"They're made with plastic, nylon and have a high carbon footprint in the production," says Livvy Drake. "If you're taking them to only four festivals, your carbon footprint and your waste footprint is going to be significantly higher."
If you can't face the thought of lugging your canvas home on the train, book a pre-pitched, up-cycled tent from Camplight for the price – more or less – of a set from Argos. They'll clean and re-use it once once you've head off to negotiate your comedown in peace. Failing that, hire one off any of the sites that just popped up when I googled "hire tent UK".
BUY BETTER FOOD
There is one type of food it's acceptable to take to a festival: cereal bars and variations thereof. Leave the hummus in the train station M&S: it'll end up in a bag of rotting, landfill-destined trash, next to five bananas, an open bottle of Yop and condoms, discarded after never fulfilling their dreadful, fourth-day-at-a-festival destiny.
You'll know that vegetarian or vegan is better for the planet by now, with the United Nations' Food and Agriculture Organisation stating that a fifth of global man-made carbon emissions are produced by the meat industry. If you’re serious about sustainable eating, seek out the stalls shouting about where their food comes from.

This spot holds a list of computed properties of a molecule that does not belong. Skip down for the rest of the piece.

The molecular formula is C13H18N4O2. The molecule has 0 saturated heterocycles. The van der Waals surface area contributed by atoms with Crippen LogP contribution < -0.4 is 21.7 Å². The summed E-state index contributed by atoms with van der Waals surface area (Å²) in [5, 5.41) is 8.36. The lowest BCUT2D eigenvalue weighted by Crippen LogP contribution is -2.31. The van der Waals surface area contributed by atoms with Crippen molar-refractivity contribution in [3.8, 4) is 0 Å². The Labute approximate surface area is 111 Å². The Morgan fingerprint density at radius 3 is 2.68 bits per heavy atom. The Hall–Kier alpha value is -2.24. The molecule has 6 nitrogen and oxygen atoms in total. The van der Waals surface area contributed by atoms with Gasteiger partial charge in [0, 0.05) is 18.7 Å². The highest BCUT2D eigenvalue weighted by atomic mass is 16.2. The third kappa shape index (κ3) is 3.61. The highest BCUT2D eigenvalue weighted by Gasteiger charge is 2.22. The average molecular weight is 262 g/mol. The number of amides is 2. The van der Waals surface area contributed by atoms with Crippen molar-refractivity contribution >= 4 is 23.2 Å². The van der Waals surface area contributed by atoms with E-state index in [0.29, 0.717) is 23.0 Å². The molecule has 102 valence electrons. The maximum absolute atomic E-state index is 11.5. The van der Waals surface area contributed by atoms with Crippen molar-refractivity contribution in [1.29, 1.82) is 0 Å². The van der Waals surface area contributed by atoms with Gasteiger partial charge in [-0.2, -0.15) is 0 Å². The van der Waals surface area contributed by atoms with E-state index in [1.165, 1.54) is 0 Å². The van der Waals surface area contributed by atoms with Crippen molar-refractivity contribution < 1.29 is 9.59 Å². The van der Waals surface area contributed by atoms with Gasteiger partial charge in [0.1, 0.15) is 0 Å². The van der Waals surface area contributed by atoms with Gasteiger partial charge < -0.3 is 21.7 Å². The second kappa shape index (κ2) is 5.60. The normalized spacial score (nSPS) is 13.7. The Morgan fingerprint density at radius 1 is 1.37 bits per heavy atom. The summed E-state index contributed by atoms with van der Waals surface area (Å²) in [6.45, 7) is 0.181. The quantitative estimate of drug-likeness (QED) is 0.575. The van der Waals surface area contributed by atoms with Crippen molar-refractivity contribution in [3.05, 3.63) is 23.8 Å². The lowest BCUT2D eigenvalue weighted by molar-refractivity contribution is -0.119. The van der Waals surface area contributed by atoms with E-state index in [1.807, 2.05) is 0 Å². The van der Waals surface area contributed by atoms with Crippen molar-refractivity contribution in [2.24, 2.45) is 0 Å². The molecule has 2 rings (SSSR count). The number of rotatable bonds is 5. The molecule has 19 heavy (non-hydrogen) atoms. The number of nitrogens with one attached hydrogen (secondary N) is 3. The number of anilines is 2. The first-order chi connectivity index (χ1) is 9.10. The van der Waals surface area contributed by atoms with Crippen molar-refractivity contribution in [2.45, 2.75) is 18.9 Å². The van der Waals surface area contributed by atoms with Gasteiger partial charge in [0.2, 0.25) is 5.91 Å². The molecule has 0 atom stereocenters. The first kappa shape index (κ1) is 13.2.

"Take a look at the menu boards and check the providence of their food," says Chris Johnson, whose Shambala is now fully meat and fish free, "and make an informed choice."
SORRY, BUT (MOST) DRUGS ARE VERY BAD
Bad news for the environmental enthusiast hoping to spend the weekend using chemicals to escape the crushing ennui of life beyond the festival gates.
"The massive elephant in the room is drugs," says Livvy Drake. "The destruction of the rainforest from cocaine production is unbelievable. It's polluting, they bleach it all and they just chuck all these chemicals into the waterways." Cannabis and MDMA aren’t much better, with the latter's byproducts dumped in streets, parks and forests near the drug's production epicentre in Brabant.
It's good news for the trippy lads among you, though, according to Drake: "In terms of the environmental impact, mushrooms are probably the best. They’re natural and picked from the ground."
Thanks to Sustainable Travel International for their assistance is compiling this article